THE Government has released details of an action plan to end rough sleeping by 2027, but town hall chiefs warn it won’t work unless councils get the funding they need.
The Rough Sleeping Delivery Plan, announced by communities secretary James Brokenshire MP, is expected to deliver the measures contained in the Government’s Rough Sleeping Strategy, which was published over the summer.
“No-one is predestined to spend their lives sleeping on the streets. Yet, despite this, too many people still sleep rough on any given night,” said Brokenshire.
“That is why we are taking action to provide support to help get people off the street this winter and set the foundations to put an end to rough sleeping altogether by 2027. This new action plan sets out the next steps to making this goal a reality.
“And while we are already seeing progress, I am clear we must go further than ever to achieve our ambition of a country in which no-one needs to sleep rough.”
The measures include:
- New Work Coaches for every single Jobcentre Plus by summer 2019, which the Ministry of Housing, Communities & Local Government (MHCLG) claims will help the homeless to navigate the support available to them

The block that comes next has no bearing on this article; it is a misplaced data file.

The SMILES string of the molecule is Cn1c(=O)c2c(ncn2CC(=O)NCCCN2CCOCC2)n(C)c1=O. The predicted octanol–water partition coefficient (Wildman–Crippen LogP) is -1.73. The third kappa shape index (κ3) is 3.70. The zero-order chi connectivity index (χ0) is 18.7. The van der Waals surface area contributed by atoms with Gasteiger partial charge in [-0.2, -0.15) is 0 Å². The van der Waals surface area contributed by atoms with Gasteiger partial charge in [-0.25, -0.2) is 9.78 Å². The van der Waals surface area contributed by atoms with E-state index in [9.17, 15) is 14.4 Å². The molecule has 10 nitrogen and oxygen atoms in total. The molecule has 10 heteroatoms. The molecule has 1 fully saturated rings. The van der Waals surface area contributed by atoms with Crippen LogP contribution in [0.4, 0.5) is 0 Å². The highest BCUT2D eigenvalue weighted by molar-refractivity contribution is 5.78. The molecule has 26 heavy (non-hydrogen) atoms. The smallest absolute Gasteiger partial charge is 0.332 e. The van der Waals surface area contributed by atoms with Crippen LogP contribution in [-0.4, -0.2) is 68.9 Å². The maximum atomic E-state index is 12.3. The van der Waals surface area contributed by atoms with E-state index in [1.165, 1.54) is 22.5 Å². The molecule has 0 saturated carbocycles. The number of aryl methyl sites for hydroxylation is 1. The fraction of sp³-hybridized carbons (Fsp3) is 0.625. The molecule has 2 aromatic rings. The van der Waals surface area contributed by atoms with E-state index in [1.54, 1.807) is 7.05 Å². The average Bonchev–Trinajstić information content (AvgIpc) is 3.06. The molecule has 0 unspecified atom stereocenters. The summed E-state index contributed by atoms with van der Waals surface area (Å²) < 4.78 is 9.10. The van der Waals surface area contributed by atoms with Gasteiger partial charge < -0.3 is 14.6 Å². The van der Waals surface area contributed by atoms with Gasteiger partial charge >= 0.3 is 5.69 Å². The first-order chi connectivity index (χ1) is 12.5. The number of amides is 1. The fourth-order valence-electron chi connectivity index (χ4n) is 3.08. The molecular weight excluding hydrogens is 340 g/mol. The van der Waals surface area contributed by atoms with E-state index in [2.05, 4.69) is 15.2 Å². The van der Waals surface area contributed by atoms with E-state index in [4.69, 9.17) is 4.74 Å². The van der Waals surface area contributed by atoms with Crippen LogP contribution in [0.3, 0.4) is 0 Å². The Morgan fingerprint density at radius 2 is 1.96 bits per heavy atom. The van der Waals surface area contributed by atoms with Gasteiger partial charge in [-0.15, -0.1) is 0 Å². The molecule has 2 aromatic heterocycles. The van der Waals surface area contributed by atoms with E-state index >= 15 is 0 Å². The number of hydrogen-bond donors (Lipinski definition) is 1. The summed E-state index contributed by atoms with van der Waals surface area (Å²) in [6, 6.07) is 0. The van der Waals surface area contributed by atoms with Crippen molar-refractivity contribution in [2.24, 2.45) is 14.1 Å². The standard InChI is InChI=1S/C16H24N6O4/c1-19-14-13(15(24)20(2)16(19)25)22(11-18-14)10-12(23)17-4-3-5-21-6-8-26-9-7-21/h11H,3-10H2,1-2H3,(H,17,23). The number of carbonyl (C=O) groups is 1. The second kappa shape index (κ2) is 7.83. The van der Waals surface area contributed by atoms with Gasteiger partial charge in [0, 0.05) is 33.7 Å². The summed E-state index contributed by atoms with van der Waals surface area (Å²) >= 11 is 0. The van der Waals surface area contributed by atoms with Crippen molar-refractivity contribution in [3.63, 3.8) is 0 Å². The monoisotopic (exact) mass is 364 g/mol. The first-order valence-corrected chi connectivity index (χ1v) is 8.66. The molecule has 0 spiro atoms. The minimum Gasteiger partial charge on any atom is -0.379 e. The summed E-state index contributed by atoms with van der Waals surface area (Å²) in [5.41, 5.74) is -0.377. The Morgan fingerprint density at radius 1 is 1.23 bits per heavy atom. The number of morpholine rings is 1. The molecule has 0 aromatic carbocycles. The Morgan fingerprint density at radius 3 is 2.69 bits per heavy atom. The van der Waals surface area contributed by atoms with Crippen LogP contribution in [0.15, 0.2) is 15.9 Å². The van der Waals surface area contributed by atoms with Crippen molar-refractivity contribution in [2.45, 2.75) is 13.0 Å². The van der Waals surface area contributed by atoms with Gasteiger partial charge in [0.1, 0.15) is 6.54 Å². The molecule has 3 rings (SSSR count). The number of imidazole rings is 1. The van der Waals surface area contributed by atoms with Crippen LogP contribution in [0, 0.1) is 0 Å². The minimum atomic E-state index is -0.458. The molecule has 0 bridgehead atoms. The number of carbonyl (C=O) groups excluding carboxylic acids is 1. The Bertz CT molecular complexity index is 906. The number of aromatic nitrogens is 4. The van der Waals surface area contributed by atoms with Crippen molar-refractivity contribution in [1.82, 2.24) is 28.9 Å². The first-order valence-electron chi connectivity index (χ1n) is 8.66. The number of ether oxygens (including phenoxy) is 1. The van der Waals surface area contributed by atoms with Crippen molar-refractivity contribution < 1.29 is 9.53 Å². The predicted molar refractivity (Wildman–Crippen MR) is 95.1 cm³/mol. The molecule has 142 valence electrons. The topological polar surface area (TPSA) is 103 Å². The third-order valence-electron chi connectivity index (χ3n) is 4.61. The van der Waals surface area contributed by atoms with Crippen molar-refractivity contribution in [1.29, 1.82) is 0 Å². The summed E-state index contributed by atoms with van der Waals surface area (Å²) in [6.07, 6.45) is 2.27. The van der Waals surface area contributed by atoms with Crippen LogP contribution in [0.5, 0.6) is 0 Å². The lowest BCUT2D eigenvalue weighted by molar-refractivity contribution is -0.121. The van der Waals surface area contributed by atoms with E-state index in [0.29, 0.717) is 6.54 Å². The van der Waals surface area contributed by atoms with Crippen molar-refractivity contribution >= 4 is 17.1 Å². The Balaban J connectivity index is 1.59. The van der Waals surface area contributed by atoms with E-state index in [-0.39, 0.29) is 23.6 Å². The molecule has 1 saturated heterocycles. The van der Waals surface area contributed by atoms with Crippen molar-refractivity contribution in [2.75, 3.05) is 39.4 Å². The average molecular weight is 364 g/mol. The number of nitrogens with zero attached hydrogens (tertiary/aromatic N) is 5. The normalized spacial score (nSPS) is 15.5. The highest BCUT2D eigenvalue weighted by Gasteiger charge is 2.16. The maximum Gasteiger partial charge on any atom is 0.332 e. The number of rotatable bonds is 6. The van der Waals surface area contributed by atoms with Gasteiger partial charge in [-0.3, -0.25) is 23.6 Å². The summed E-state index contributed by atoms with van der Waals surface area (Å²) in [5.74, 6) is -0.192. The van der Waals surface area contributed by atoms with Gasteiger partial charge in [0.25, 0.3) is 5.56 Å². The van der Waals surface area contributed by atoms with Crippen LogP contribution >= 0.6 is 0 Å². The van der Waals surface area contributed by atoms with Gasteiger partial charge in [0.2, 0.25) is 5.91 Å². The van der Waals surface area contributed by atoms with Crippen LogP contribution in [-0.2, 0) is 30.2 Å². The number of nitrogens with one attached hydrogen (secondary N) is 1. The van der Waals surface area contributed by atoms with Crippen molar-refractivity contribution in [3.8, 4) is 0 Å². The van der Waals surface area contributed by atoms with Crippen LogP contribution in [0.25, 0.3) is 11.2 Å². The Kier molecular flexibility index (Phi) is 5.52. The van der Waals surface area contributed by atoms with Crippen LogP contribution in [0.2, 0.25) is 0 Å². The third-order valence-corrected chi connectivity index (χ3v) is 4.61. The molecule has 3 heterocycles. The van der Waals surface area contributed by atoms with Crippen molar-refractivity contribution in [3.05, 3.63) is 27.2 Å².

- An expectation placed on all councils to publish detailed rough sleeping and homeless strategies by winter 2019 – setting out how councils plan to provide specialist support and accommodation for vulnerable people on the street. Government will take action where councils fail to do so
- Carrying out a comprehensive government study into the links between homelessness and the LGBT community – making sure the right support services are in place to help LGBT homeless people off the streets and into stable accommodation. The study will be published in summer 2019
Ministers have also launched an £11 million fund for councils across the country to get as many people as possible off the streets and into secure accommodation where they can get the help they need to rebuild their lives.
This builds on the first year of the Rough Sleeping Initiative, launched in March, which MHCLG says is providing £64 million to over 80 councils over the next two years in England to support rough sleepers in their area. This funding is creating 1,750 new bed spaces, as well as an additional 500 outreach workers.
“Any extra investment will help local efforts to tackle homelessness and rough sleeping,” said Councillor Martin Tett, housing spokesperson for the Local Government Association, which represents councils in England and Wales.
“Councils are determined to prevent homelessness and rough sleeping from happening in the first place and support families affected. This is becoming increasingly difficult with homelessness services facing a funding gap of more than £100 million in 2019/20.
“Proper resourcing of local government funding is essential if we are going to end rising homelessness. Councils also need to keep 100% of the receipts of any homes they sell to replace them and reinvest in building more of the genuine affordable home they desperately need and the ability to adapt welfare reforms to prevent people from losing their home where possible.”